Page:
Oscar is a tabby cat who resides on the third floor of the Steere House Nursing & Rehabilitation Center in Providence, Rhode Island. Adopted by the nursing home as a kitten, Oscar has lived his entire life on the 41 bed advanced dementia unit. Much of his first year on the unit was nondescript until Oscar suddenly began making visits to residents on the third floor shortly before his first birthday. Though his visits originally went unnoticed, family members and staff began to realize that Oscar’s appearances coincided with the deaths of terminal patients on the third floor. The passing of residents on the third floor was not unexpected due to the advanced condition of residents on the floor; however, Oscar’s visits proved to coincide remarkably with a resident’s final hours. Otherwise he was nowhere to be found. On several occasions over the next year, Oscar seemed to be the first “health care provider” on the floor to realize that a resident was about to die.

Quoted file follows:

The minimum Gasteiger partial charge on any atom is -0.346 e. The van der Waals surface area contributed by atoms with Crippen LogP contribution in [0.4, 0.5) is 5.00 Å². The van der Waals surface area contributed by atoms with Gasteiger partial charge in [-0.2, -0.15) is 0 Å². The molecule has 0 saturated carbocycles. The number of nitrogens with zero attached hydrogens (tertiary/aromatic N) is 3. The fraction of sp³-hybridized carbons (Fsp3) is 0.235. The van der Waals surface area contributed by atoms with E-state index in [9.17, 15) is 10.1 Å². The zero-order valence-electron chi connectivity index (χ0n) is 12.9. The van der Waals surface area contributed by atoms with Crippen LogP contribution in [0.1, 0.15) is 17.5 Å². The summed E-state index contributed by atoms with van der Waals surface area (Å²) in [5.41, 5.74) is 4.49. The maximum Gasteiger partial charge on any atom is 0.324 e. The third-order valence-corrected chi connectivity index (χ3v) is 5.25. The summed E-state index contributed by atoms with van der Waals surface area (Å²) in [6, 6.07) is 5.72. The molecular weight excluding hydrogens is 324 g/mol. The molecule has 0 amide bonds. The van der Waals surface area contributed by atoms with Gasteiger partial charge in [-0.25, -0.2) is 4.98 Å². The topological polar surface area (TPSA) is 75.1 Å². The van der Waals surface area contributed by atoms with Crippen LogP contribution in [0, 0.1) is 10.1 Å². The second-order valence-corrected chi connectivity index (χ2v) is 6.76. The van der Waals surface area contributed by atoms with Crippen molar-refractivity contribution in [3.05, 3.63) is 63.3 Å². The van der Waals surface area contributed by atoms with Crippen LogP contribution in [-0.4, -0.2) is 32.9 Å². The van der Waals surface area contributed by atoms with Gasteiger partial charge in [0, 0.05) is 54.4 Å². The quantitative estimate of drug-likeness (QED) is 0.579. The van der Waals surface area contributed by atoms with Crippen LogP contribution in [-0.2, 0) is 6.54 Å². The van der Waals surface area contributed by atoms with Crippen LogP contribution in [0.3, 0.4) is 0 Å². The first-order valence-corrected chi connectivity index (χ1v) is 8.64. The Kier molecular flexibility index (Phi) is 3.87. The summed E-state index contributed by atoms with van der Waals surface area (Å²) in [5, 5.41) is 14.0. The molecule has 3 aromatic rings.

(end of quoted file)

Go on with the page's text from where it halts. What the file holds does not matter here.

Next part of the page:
In time, staff at the nursing home began to rely on Oscar as an “early warning system” announcing to those present that it was time to notify family and increase hospice services for those close to death. For his service to his patients, a local Hospice organization even awarded him with their annual “Hospice Champion” award. When Dr. Dosa’s essay was published in the New England Journal of Medicine, Oscar’s story made international headlines. For several days, “Oscar the cat” was the most widely searched term on several web search engines.
These days, Oscar continues to patrol the halls of Steere House’s third floor dementia unit. Although he has at times been caught sleeping on the job, Oscar continues to hold vigils for departing patients–mostly to the delight of family members struggling to deal with the death of their loved ones. He continues to be mentioned routinely in obituaries and during funeral services.